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I have a unsigned int[16] array that when printed out looks like this:


The code used to print it out is this:

for (i = 0; i < 16; i++)
    printf("%X", CipherBlock[i] / 16), printf("%X",CipherBlock[i] % 16);

I need to pass this unsigned int array "CipherBlock" into a decrypt() method that only takes unsigned char *. How do correctly memcpy everything from the "CipherBlock" array into an unsigned char array without losing information?

My understanding is an unsigned int is 4 bytes and unsigned char 1 byte. Since "CipherBlock" is 16 unsigned integers, the total size in bytes = 16 * 4 = 64 bytes. Does this mean my unsigned char[] array needs to be 64 in length?

If so, would the following work?

unsigned char arr[64] = { '\0' };

This does not seem to work. For some reason it only copies the the first byte of "CipherBlock" into "arr". The rest of "arr" is '\0' thereafter.

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Apparently, only the least 8 bits of each element CipherBlock[i] matter, so they are not arbitrary ints (or their 24 highest bits don't matter to you). –  Basile Starynkevitch Sep 9 '12 at 20:55
Is your decrypt function specified to accept arbitrary zero terminated strings, or can it only accept hex string (with hex digit in ASCII)? –  Basile Starynkevitch Sep 9 '12 at 20:56
@Basile Starynkevitch: That's the question. What are we passing in the form of an unsigned char*? (See my answer for speculations.) –  aib Sep 9 '12 at 21:45
I think the question is inadequately specified. There are several different ways to convert or reinterpret 16 unsigned int values as a number of unsigned char values, and it's not possible to tell from the question which one you want. For example, you don't say whether you want the first unsigned char in arr to represent the most significant 8 bits of the first unsigned int, or the least significant 8 bits, or something else. It rather depends how the CipherBlock was generated and transmitted to you in the first place. –  Steve Jessop Sep 9 '12 at 22:24
Regarding your observation that memcpy with a last argument of 64 only copies one byte -- on the face of it this is impossible, there must be some bug in the code you've left out. –  Steve Jessop Sep 9 '12 at 22:26

3 Answers 3

up vote 2 down vote accepted

An int is at least 16 bits, same as a short in that regard.

It looks like every unsigned int has values 0-255 or 00-FF in your case, which is a safe range for an unsigned char. However, the proper way to convert one to the other is a cast:

for (int i=0; i<16; ++i) arr[i] = (unsigned char) CipherBlock[i];

But you have not specified what kind of data decrypt() expects. From the signature, I suspect integral data (strings are usually char* or const char*) but it's hard to be sure without a context.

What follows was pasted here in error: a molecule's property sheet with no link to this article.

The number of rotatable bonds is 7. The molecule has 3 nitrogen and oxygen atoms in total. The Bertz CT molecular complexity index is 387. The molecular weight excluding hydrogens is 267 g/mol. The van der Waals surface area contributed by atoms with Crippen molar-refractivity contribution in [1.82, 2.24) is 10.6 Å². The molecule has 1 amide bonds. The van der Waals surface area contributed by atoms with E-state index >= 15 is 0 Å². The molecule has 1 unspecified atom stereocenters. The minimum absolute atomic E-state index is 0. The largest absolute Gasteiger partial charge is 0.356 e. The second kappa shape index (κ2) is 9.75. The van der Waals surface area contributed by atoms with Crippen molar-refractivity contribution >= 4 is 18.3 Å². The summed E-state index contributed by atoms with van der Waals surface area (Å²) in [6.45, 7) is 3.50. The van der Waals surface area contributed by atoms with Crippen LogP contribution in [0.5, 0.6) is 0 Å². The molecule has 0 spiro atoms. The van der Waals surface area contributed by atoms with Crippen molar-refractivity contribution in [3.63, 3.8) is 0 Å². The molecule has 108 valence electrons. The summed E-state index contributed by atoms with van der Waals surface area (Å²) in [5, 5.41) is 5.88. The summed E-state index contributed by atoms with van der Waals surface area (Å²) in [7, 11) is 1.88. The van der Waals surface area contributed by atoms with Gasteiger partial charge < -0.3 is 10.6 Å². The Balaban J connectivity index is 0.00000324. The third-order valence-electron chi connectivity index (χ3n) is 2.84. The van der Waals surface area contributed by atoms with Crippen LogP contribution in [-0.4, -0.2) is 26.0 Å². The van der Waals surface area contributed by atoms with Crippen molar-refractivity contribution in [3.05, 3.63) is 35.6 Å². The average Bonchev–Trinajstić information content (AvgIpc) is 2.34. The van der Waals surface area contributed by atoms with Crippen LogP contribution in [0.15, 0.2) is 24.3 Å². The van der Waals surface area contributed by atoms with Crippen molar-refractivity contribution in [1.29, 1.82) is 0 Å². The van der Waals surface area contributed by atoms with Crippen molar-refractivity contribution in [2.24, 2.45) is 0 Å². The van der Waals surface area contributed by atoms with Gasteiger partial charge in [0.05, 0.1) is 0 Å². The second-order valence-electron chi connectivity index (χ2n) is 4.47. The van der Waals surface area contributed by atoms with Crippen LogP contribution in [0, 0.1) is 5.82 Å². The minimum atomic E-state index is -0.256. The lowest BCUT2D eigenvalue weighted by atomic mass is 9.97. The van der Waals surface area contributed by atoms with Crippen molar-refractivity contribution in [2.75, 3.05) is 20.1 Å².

Note that you could also do printf("%02X", CipherBlock[i]); for printing.

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you are the man. –  user1068636 Sep 9 '12 at 23:16

Why don't you just cast the CipherBlock pointer to unsigned char * and pass that?

decrypt((unsigned char *)CipherBlock);
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As @James has suggested, this will be wrong unless decrypt() actually expects a pointer to an unsigned int array cast to a pointer to unsigned char. The only way to decode this would be to cast the pointer back to an unsigned int* (in which case asking for an unsigned char* would be pointless) or be very, very sure of the underlying representation and decode the ints byte by byte (error prone and quite as unnecessary). –  aib Sep 9 '12 at 21:43
Though this is the correct reduction of the code in the question's body. –  aib Sep 9 '12 at 21:47
Yes. He doesn't mention what type the underlying data is. The int's could be ASCII chars, 16-bit Unicode chars, or a mish-mash data struct. His routine to print out the hex values is also wrong because it doesn't take into account leading zeros. –  Kent Sep 9 '12 at 21:53

You need to repack the numbers so you can not use memcpy or cast it directly. Aib has it correct.

unsigned char array[16];
for(int i = 0; i < 16; i++) {
    array[i] = CipherBlock[i];
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What? No, it indicates that CipherBlock[i] holds the value verbatim. The encoding is probably 4 bytes 2's complement little endian, which means the value is in the first byte and the other 3 are either 00 or FF. –  aib Sep 9 '12 at 21:21
@aib Yea you are right. I was thinking shift by 16 instead of divide by 16 (which is shift by 4). –  James Sep 9 '12 at 21:26
%X discards leading 0's. –  aib Sep 9 '12 at 21:28
@aib Still can not use memcpy. Your answer is correct, but I can't up vote. Sorry. –  James Sep 9 '12 at 21:32
Note that there are (at least) two characters printed per CipherBlock element. The first two are 44, meaning CB[0]/16 = 4 and CB[0]%16 = 4. That would give it value 0x44 or 0x00000044. If there were more than 32 characters, that would make at least one element >FF and throw all bets off. –  aib Sep 9 '12 at 21:33

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